CMYK colors are not guaranteed to be uniform between printers or even print jobs, whereas Pantone colors are, because they can be selected based on a certain and globally understood name or color code.
This can be done, however, it can be a challenge.
Graphic designers know that the two systems are markedly different and complete, identical matches can’t always happen. With that being said, however, printing with Pantone inks can be expensive, and it’s common that companies prefer using CMYK to help them save money even if their logo coloring differs slightly.
At the same time, Pantone has practically perfected assigning specific codes to the whole spectrum of visible color, so a company that wants to invest in the absolute best and ensure premium output at every stage of the process may want to switch from the CMYK four color process to Pantone.
If you want to convert from Pantone to CMYK and vice versa, Pantone sells conversion guides that can help you find the best possible match for your colors. You can use commonly available graphic design programs like Adobe Photoshop or Adobe Illustrator to simply open up the color swatch and convert the colors.
If you’d like a quote or have questions about switching your print job from CMYK color to Pantone or vice versa, contact us for a custom estimate.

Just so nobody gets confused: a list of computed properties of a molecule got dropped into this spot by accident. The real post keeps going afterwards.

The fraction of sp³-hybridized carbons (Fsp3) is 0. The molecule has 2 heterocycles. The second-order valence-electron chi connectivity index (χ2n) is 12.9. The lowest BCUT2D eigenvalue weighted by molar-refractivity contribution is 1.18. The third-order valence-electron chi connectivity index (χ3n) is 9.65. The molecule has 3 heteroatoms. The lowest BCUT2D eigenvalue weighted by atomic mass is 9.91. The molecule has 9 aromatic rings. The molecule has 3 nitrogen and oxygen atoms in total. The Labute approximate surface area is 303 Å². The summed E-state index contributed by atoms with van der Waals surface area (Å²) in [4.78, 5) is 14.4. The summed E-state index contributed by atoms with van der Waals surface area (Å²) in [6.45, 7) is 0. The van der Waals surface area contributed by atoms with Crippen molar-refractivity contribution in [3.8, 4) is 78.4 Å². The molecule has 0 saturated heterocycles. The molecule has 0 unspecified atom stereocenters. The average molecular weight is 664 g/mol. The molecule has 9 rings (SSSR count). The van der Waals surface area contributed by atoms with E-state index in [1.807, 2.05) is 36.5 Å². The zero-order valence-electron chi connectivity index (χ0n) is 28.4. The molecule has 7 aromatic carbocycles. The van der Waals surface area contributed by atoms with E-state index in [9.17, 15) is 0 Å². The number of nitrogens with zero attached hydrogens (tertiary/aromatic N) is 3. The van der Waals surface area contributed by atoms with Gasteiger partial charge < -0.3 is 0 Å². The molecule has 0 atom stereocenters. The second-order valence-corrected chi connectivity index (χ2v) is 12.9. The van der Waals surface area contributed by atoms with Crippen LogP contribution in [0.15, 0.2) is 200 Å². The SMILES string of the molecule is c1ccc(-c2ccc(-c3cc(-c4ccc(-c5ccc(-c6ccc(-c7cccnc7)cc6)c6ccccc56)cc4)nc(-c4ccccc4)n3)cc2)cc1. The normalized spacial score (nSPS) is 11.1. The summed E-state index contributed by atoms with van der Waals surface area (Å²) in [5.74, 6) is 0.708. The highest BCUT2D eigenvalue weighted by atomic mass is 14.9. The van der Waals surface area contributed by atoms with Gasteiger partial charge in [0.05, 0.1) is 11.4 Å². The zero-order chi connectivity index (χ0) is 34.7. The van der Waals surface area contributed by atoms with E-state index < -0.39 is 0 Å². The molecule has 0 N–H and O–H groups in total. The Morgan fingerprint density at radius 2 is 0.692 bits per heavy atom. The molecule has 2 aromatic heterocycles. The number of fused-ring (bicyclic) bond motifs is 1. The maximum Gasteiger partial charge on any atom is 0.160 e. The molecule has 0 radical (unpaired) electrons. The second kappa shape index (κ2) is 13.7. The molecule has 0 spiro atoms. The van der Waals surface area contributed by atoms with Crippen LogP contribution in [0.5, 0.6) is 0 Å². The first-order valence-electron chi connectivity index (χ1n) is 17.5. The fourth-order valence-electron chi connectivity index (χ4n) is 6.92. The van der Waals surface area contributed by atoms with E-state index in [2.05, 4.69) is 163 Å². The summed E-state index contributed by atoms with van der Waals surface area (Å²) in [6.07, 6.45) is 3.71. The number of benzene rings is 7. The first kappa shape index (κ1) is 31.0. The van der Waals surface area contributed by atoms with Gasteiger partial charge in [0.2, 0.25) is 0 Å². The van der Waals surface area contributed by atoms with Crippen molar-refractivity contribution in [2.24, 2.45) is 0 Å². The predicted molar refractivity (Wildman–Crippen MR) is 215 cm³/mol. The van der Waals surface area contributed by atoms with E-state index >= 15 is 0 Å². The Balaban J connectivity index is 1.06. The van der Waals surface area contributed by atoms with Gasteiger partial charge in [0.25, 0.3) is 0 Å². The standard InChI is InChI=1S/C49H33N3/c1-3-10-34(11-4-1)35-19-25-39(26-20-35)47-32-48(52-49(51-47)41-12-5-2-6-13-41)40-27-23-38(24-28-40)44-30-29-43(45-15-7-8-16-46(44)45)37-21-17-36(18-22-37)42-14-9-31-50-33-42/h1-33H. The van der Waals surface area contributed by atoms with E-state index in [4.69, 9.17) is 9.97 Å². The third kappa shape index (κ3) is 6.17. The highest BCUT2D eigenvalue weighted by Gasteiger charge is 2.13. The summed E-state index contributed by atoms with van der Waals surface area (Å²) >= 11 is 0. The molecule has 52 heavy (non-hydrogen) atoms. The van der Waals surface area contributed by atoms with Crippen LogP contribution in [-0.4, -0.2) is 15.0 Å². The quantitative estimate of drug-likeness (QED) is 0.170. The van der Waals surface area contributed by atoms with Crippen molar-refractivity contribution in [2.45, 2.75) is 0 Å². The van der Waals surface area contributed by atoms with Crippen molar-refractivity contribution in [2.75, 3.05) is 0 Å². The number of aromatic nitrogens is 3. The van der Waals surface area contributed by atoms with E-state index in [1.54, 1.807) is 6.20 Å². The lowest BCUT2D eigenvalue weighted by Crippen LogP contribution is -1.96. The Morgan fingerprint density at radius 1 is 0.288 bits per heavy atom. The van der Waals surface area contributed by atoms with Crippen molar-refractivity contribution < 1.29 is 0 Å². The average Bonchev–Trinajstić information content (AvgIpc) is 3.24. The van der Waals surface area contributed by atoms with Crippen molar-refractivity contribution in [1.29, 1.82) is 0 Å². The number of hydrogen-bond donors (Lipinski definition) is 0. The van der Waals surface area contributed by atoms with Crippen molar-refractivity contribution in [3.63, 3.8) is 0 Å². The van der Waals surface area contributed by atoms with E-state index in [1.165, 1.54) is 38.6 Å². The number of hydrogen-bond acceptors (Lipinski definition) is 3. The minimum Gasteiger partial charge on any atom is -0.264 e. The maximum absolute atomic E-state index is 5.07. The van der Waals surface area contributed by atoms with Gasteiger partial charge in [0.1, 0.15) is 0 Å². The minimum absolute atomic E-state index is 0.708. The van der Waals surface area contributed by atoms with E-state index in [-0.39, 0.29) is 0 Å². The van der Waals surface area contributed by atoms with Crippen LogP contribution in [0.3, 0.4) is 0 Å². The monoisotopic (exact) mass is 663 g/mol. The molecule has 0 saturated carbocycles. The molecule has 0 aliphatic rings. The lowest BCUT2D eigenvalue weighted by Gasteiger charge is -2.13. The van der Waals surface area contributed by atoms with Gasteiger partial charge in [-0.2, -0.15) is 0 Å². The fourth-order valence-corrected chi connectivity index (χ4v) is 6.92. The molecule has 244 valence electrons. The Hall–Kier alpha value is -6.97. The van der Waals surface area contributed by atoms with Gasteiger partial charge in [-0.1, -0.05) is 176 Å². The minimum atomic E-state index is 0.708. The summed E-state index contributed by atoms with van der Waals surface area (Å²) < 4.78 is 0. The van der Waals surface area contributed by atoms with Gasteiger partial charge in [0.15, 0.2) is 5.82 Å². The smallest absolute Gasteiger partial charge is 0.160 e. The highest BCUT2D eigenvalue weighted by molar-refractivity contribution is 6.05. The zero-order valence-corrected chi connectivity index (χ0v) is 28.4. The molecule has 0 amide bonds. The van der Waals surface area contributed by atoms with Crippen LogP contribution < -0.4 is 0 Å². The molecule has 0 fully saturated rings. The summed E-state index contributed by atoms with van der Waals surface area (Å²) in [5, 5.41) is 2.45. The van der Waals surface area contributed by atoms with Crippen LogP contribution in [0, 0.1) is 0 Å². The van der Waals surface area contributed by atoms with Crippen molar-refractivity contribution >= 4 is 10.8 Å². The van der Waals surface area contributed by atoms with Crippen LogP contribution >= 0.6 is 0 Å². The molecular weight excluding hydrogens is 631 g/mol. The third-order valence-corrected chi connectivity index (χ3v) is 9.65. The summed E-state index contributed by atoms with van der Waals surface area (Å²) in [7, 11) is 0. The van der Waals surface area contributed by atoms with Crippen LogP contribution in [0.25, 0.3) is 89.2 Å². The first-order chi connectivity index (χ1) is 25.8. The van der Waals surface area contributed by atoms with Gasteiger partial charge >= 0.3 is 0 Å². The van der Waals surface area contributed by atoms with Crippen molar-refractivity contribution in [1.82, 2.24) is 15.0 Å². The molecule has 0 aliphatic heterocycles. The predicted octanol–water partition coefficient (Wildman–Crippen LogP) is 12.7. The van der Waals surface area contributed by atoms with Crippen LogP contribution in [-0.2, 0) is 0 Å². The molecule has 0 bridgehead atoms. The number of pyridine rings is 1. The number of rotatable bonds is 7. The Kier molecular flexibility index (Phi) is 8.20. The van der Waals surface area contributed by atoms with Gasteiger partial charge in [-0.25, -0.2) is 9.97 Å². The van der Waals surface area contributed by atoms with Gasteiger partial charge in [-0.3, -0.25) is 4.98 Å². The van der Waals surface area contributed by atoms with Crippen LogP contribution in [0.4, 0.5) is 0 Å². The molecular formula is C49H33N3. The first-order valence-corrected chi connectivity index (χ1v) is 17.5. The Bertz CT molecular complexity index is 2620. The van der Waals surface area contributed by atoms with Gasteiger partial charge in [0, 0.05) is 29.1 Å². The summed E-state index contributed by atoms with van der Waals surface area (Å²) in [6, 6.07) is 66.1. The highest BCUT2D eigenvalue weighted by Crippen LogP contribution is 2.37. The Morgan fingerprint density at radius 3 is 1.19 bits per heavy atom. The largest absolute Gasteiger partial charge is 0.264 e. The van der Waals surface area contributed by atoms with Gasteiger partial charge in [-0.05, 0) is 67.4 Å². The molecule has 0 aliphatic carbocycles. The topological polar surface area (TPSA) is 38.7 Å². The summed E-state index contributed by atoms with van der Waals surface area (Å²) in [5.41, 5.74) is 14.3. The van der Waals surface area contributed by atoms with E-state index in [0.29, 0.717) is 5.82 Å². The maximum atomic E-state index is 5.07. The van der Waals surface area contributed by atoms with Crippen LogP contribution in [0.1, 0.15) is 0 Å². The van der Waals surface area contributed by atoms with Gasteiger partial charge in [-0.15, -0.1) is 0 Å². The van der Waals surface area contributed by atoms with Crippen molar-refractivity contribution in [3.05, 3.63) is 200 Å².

Our A-Z guide about packaging definitions can help you get up to speed with industry terminology as you create your own custom boxes.
On the surface, PMS is a simple system, yet its impact on the industry is clear. Working with the PMS gives you the highest quality color and exact color matching so that you can transfer your design from material to material with consistency.
However, we also understand that you may still have questions about working with the Pantone Matching System, converting CMYK to PMS and vice versa. Fortunately, product packaging design using both CMYK and PMS is our specialty.
Whether you have a small print job or you want to scale your printing to accommodate a variety of styles, at Refine Packaging, we have the knowledge, experience and expertise to help guide you from concept to completion. Our professional packaging designers, printers and graphic artists can work with you every step of the way to create and print a design that truly exceeds your expectations.
We invite you to contact us today to learn more about how we can use the PMS to help bring your product to life with beautiful packaging that is affordable and exemplary in every way.
Get in touch with a custom packaging specialist now for a free consultation and instant price quote.